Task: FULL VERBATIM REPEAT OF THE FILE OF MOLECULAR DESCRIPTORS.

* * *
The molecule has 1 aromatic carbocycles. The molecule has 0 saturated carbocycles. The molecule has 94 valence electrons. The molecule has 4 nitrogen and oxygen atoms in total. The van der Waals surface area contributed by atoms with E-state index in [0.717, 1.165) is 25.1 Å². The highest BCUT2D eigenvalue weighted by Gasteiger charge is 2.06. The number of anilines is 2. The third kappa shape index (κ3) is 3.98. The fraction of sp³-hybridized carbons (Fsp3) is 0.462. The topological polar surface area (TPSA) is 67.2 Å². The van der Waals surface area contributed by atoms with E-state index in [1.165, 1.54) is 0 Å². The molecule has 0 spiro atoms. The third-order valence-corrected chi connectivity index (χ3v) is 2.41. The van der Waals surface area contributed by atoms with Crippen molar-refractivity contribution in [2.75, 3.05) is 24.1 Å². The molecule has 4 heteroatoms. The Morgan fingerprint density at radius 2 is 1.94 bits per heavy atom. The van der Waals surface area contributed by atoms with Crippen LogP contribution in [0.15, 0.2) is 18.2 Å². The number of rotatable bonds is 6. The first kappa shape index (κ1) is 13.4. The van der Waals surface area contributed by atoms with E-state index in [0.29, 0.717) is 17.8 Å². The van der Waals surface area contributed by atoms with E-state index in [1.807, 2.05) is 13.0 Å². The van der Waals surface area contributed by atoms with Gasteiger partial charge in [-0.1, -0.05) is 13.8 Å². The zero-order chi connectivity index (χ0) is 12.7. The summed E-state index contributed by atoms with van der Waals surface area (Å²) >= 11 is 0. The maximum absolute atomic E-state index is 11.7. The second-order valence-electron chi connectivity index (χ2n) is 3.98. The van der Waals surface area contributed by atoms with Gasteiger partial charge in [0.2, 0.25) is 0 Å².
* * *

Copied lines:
The molecule has 1 aromatic carbocycles. The molecule has 0 saturated carbocycles. The molecule has 94 valence electrons. The molecule has 4 nitrogen and oxygen atoms in total. The van der Waals surface area contributed by atoms with E-state index in [0.717, 1.165) is 25.1 Å². The highest BCUT2D eigenvalue weighted by Gasteiger charge is 2.06. The number of anilines is 2. The third kappa shape index (κ3) is 3.98. The fraction of sp³-hybridized carbons (Fsp3) is 0.462. The topological polar surface area (TPSA) is 67.2 Å². The van der Waals surface area contributed by atoms with E-state index in [1.165, 1.54) is 0 Å². The molecule has 0 spiro atoms. The third-order valence-corrected chi connectivity index (χ3v) is 2.41. The van der Waals surface area contributed by atoms with Crippen molar-refractivity contribution in [2.75, 3.05) is 24.1 Å². The molecule has 4 heteroatoms. The Morgan fingerprint density at radius 2 is 1.94 bits per heavy atom. The van der Waals surface area contributed by atoms with Crippen LogP contribution in [0.15, 0.2) is 18.2 Å². The number of rotatable bonds is 6. The first kappa shape index (κ1) is 13.4. The van der Waals surface area contributed by atoms with E-state index in [0.29, 0.717) is 17.8 Å². The van der Waals surface area contributed by atoms with E-state index in [1.807, 2.05) is 13.0 Å². The van der Waals surface area contributed by atoms with Gasteiger partial charge in [-0.1, -0.05) is 13.8 Å². The zero-order chi connectivity index (χ0) is 12.7. The summed E-state index contributed by atoms with van der Waals surface area (Å²) >= 11 is 0. The maximum absolute atomic E-state index is 11.7. The second-order valence-electron chi connectivity index (χ2n) is 3.98. The van der Waals surface area contributed by atoms with Gasteiger partial charge in [0.2, 0.25) is 0 Å².